A Positive Negative

Norman Strickland circa 1947

I love technology.

I love scanners, and computers, and on-line software, and blogs, and pack rat ancestors.

Oh, they are not technology. BUT I get to peek into their lives BECAUSE they were pack rats and I have technology.

Within a brown envelope of the Roanoke Photo Finishing Company, Roanoke, Virginia (just opposite the Post Office), saved by my father, were negative images of my dad, his brothers, his parents, and a little girl, just able to stand at her daddy’s knee.  That dates the group portrait with my eldest cousin to 66 years ago.  Now, IF all the other negatives belong to that same roll, the above image of Norman Scott Strickland was taken by a friend in 1947, presumably one of these folks:

Norman S. Strickland (19), second from left.

Norman S. Strickland (19), second from left.

Norman S. Strickland (19), with friend

Norman S. Strickland (19), with friend

Anyone have any clues about the photographers’ identity, please leave me a comment!  And anyone knowing about 1940s cars, what make and model do I have here??

 

Norman Scott Strickland — Family Birthdays: Wordless Wednesday

Norman Scott Strickland, born September 14, 1928 in Chase City, Virginia, and pictured here as a high school senior in about 1945.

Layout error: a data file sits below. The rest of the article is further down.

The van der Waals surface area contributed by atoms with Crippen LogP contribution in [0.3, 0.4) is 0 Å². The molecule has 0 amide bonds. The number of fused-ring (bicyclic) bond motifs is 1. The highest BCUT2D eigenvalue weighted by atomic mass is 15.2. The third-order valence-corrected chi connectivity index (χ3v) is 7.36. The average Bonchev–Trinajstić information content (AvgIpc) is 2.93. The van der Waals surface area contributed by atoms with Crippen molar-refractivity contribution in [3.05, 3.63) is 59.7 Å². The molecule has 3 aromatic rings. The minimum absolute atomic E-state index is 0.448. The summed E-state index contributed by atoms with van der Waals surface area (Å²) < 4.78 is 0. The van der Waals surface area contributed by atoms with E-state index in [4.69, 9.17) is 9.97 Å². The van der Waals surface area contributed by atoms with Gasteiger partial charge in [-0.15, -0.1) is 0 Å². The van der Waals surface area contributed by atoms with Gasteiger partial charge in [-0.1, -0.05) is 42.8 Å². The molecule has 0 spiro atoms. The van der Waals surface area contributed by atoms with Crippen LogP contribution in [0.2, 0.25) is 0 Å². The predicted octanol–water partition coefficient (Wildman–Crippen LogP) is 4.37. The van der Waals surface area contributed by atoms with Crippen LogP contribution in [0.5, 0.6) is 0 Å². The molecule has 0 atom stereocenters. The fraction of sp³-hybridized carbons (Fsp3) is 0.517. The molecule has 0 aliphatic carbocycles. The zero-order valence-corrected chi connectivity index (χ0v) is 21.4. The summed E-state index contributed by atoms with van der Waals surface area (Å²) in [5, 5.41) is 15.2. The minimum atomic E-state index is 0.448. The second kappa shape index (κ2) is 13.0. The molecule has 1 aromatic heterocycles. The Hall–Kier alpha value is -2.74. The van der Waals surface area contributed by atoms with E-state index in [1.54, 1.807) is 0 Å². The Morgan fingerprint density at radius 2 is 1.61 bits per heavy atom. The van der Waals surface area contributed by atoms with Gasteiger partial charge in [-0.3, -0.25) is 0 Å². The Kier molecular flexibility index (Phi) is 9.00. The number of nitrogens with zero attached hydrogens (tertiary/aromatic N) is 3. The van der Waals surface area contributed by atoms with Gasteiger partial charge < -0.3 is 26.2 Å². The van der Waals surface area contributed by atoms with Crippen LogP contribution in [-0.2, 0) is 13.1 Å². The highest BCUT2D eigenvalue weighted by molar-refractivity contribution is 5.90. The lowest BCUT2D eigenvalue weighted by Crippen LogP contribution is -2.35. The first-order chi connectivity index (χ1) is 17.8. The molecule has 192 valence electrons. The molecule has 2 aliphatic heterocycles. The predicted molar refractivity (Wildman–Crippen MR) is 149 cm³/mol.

My father would have been eighty-three years old today.  The fourth boy of George and Florette Sayles Strickland, Norman grew up on the family farm outside of Chase City, Virginia.  When the eldest brother, Sidney, got to seventh grade, George decided to buy a bus and transport his children and those of his neighbors into the city schools.  Within a few years George had at least four buses and was responsible for closing several area one room school houses.

During high school Norman drove bus #3; his pals Charles Duckworth and Grayson Mullins also drove buses for my grandfather.  Charles related in a June 8, 2010 letter that all the guys had nicknames — Norman was “Chick”, a kick off from Strick; Charles was “Duck” and Grayson was known as “Moon”.

After Chick, Moon and myself had finished our school routes, we each had two routes, we would gather in one  of the buses to wait for the bell to ring.  On one morning it was noticed that I had on mismatched socks.  The three of us decided to wear our socks mismatched the next day.  We did and with in a few days all the high school was dressed in mismatched socks.

My father was a good kid, quiet, reserved and never in trouble.  In fact, those are adjectives that probably described my dad every day of his life.  Norman was also responsible, smart, caring, and ever ready to lend a hand and share a smile –

 a true friend to a host of people.

Wedding Wednesday: The Marriage of Marilyn and Norman

This yellowed newspaper announcement was carefully preserved by a relative, and sent to me when they cleaned out their clutter.  Fortunately.  My parents divorced when I was a young adult, and their wedding momentos became casualties of the fight.  I am grateful to pack rats who unload their goodies to subsequent generations of pack rats.  And to those of you who are divorced, a tiny plea to preserve memories of your relationship’s beginnings.  Someday your children and grandchildren will want to see where they came from.

Tombstone Tuesday/This Day In Family History: Norman Scott Strickland’s Birth Day

Looking from Hunter's Lane across the fields of the Old Dodson Place, Mecklenburg County, Virginia